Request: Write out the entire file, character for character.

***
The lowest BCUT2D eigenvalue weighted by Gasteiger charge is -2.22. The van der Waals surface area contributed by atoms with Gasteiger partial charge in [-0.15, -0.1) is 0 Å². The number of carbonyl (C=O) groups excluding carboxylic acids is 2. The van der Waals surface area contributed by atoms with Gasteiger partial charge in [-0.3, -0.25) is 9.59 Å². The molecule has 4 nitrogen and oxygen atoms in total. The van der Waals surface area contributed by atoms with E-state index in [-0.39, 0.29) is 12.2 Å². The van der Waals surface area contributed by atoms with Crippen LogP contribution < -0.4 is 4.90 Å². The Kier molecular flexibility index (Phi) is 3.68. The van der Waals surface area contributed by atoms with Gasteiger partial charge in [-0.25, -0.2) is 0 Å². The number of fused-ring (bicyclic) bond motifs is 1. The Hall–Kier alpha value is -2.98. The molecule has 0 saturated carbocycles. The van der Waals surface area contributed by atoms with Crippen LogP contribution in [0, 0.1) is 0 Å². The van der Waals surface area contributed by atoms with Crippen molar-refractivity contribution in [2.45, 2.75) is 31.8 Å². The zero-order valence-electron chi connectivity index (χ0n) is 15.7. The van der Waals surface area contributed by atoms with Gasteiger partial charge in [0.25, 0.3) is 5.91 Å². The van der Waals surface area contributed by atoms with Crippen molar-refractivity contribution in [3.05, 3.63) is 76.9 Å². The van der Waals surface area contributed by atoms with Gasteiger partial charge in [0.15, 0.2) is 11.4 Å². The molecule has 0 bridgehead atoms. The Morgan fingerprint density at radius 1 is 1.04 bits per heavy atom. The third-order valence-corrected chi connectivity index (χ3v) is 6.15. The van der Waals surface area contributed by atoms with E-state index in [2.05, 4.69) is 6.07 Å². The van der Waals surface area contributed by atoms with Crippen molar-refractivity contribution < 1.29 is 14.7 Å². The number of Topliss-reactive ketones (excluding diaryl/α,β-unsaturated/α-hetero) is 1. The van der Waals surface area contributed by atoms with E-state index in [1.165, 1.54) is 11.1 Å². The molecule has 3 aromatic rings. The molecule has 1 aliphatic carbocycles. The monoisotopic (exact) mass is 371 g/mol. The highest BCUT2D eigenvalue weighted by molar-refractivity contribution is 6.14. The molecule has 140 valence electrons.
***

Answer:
The lowest BCUT2D eigenvalue weighted by Gasteiger charge is -2.22. The van der Waals surface area contributed by atoms with Gasteiger partial charge in [-0.15, -0.1) is 0 Å². The number of carbonyl (C=O) groups excluding carboxylic acids is 2. The van der Waals surface area contributed by atoms with Gasteiger partial charge in [-0.3, -0.25) is 9.59 Å². The molecule has 4 nitrogen and oxygen atoms in total. The van der Waals surface area contributed by atoms with E-state index in [-0.39, 0.29) is 12.2 Å². The van der Waals surface area contributed by atoms with Crippen LogP contribution < -0.4 is 4.90 Å². The Kier molecular flexibility index (Phi) is 3.68. The van der Waals surface area contributed by atoms with Gasteiger partial charge in [-0.25, -0.2) is 0 Å². The number of fused-ring (bicyclic) bond motifs is 1. The Hall–Kier alpha value is -2.98. The molecule has 0 saturated carbocycles. The van der Waals surface area contributed by atoms with Crippen LogP contribution in [0, 0.1) is 0 Å². The van der Waals surface area contributed by atoms with Crippen molar-refractivity contribution in [2.45, 2.75) is 31.8 Å². The zero-order valence-electron chi connectivity index (χ0n) is 15.7. The van der Waals surface area contributed by atoms with Gasteiger partial charge in [0.25, 0.3) is 5.91 Å². The van der Waals surface area contributed by atoms with Crippen molar-refractivity contribution in [3.05, 3.63) is 76.9 Å². The van der Waals surface area contributed by atoms with Gasteiger partial charge in [0.15, 0.2) is 11.4 Å². The molecule has 0 bridgehead atoms. The Morgan fingerprint density at radius 1 is 1.04 bits per heavy atom. The third-order valence-corrected chi connectivity index (χ3v) is 6.15. The van der Waals surface area contributed by atoms with E-state index in [2.05, 4.69) is 6.07 Å². The van der Waals surface area contributed by atoms with Crippen molar-refractivity contribution < 1.29 is 14.7 Å². The number of Topliss-reactive ketones (excluding diaryl/α,β-unsaturated/α-hetero) is 1. The van der Waals surface area contributed by atoms with E-state index in [1.165, 1.54) is 11.1 Å². The molecule has 3 aromatic rings. The molecule has 1 aliphatic carbocycles. The monoisotopic (exact) mass is 371 g/mol. The highest BCUT2D eigenvalue weighted by molar-refractivity contribution is 6.14. The molecule has 140 valence electrons.